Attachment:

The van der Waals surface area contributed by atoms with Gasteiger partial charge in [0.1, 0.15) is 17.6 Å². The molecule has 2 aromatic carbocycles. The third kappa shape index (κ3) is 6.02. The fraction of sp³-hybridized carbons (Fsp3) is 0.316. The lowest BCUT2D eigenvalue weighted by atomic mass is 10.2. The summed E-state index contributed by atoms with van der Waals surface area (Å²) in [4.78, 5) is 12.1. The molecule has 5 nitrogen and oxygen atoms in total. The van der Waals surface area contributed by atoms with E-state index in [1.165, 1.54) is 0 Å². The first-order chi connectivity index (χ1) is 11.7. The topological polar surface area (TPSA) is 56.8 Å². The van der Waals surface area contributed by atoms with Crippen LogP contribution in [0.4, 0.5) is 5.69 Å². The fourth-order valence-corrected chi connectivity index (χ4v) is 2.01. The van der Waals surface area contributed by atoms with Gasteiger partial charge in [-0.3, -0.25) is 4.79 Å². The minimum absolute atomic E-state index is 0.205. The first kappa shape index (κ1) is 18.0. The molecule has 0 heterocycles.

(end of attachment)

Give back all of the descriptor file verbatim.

The van der Waals surface area contributed by atoms with Gasteiger partial charge in [0.1, 0.15) is 17.6 Å². The molecule has 2 aromatic carbocycles. The third kappa shape index (κ3) is 6.02. The fraction of sp³-hybridized carbons (Fsp3) is 0.316. The lowest BCUT2D eigenvalue weighted by atomic mass is 10.2. The summed E-state index contributed by atoms with van der Waals surface area (Å²) in [4.78, 5) is 12.1. The molecule has 5 nitrogen and oxygen atoms in total. The van der Waals surface area contributed by atoms with E-state index in [1.165, 1.54) is 0 Å². The first-order chi connectivity index (χ1) is 11.7. The topological polar surface area (TPSA) is 56.8 Å². The van der Waals surface area contributed by atoms with Crippen LogP contribution in [0.4, 0.5) is 5.69 Å². The fourth-order valence-corrected chi connectivity index (χ4v) is 2.01. The van der Waals surface area contributed by atoms with Gasteiger partial charge in [-0.3, -0.25) is 4.79 Å². The minimum absolute atomic E-state index is 0.205. The first kappa shape index (κ1) is 18.0. The molecule has 0 heterocycles.